The UK is a good thing. I won’t launch into an impassioned speech in support of it, see anyone from Gordon Brown or Bob Geldof or any number of public figures who have done the rounds this last week. Anything that closely and positively ties nations together, especially over existing bonds of culture and history, is worth defending.

Don’t call it rigid or antiquated. It has in fact just evolved yet again. The coming months will see further powers and control divested into the Scottish parliament, if the party leaders weren’t speaking total lies. I’m a happy chap for now. Although I hope that Scotland stays with the team for as long as the course of history permits, I would say that the next time the conversation arises, and it will, all Scots deserve a more honest, and plainly better, enterprise than the SNP to lead the charge.

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The Brandian Revolution

Oh hi there! It’s been a hwee hwhile. The last thing I wrote a little over a month ago was lending relative praise to British politics when compared to US politics as they were in the midst of the shut-down crisis, which was itself comprised of so many farcical elements that I haven’t the energy to go through them again now. It turns out this was a little ironic, as within days, if not hours, I descended into a murk of cynicism regarding all forms of politics everywhere, at all points in time, past, present and future. Eloquently I say, I stopped giving a toss.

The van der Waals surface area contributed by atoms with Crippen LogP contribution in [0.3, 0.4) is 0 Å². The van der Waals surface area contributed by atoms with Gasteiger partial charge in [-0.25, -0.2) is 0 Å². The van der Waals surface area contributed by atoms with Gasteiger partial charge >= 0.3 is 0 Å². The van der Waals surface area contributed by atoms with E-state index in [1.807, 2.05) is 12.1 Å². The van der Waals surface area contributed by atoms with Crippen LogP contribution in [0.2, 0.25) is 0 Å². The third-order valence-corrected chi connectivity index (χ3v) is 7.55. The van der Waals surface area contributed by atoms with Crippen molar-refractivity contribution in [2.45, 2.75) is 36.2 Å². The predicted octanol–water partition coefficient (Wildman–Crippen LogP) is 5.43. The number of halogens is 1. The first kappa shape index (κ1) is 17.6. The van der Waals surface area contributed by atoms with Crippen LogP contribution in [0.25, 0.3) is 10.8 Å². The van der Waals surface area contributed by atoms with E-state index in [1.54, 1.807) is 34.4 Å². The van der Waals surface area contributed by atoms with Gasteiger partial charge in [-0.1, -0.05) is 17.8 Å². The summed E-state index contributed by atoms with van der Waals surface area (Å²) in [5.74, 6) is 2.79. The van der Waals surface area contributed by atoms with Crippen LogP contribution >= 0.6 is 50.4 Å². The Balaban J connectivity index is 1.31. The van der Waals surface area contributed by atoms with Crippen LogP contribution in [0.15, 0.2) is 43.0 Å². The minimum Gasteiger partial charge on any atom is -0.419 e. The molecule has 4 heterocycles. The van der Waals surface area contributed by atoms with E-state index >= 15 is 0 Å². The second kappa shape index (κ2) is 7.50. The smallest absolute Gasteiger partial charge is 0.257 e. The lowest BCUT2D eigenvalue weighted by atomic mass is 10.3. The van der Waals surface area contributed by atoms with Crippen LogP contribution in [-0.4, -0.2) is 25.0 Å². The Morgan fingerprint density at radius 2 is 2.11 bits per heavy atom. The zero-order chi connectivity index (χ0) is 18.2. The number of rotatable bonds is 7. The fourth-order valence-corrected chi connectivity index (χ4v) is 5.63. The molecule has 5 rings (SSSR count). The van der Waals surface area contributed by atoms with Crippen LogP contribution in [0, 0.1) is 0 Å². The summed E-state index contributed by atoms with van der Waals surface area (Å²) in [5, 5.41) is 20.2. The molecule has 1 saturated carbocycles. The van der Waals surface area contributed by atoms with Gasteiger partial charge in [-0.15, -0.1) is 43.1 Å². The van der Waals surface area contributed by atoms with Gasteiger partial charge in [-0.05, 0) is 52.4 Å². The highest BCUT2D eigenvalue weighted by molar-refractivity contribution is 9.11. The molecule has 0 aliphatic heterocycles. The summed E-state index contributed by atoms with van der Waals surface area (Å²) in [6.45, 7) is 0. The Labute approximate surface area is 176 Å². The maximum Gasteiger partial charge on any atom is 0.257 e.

Thanks to Twitter I even have a record of how exactly this happened, my various tweets prior to this sophisticated number, “Temporarily lost all interest in the world, politics and society. Total cynicism attack. Socialists, liberals, conservatives… #suckmyballs,” telling me that it was the Tory party conference wot did it. Or at least, the last of several apathy inducing conferences that served to me precisely the opposite effect of being politically energised. Add a dash of Richard Dawkins taking another pathetic jab at religion completely devoid of intellectual value and the looming final of the Great British Bake Off, and one can see why I might have switched off from matters of import.